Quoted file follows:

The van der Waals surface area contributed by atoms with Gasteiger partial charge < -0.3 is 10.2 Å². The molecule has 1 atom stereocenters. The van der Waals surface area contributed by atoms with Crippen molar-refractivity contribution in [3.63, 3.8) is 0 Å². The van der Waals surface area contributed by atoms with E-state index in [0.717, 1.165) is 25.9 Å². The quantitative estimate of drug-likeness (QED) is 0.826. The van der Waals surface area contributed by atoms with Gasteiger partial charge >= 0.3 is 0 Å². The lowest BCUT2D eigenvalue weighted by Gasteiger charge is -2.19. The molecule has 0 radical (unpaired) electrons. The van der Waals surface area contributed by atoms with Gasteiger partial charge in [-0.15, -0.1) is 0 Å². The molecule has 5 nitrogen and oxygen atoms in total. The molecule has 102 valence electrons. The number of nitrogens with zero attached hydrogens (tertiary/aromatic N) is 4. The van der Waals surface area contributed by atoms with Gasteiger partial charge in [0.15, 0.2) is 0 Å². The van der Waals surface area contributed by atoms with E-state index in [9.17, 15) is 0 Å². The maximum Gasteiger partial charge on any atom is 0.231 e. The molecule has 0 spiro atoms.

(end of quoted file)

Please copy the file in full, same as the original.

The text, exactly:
The van der Waals surface area contributed by atoms with Gasteiger partial charge < -0.3 is 10.2 Å². The molecule has 1 atom stereocenters. The van der Waals surface area contributed by atoms with Crippen molar-refractivity contribution in [3.63, 3.8) is 0 Å². The van der Waals surface area contributed by atoms with E-state index in [0.717, 1.165) is 25.9 Å². The quantitative estimate of drug-likeness (QED) is 0.826. The van der Waals surface area contributed by atoms with Gasteiger partial charge >= 0.3 is 0 Å². The lowest BCUT2D eigenvalue weighted by Gasteiger charge is -2.19. The molecule has 0 radical (unpaired) electrons. The van der Waals surface area contributed by atoms with Gasteiger partial charge in [-0.15, -0.1) is 0 Å². The molecule has 5 nitrogen and oxygen atoms in total. The molecule has 102 valence electrons. The number of nitrogens with zero attached hydrogens (tertiary/aromatic N) is 4. The van der Waals surface area contributed by atoms with Gasteiger partial charge in [0.15, 0.2) is 0 Å². The van der Waals surface area contributed by atoms with E-state index in [9.17, 15) is 0 Å². The maximum Gasteiger partial charge on any atom is 0.231 e. The molecule has 0 spiro atoms.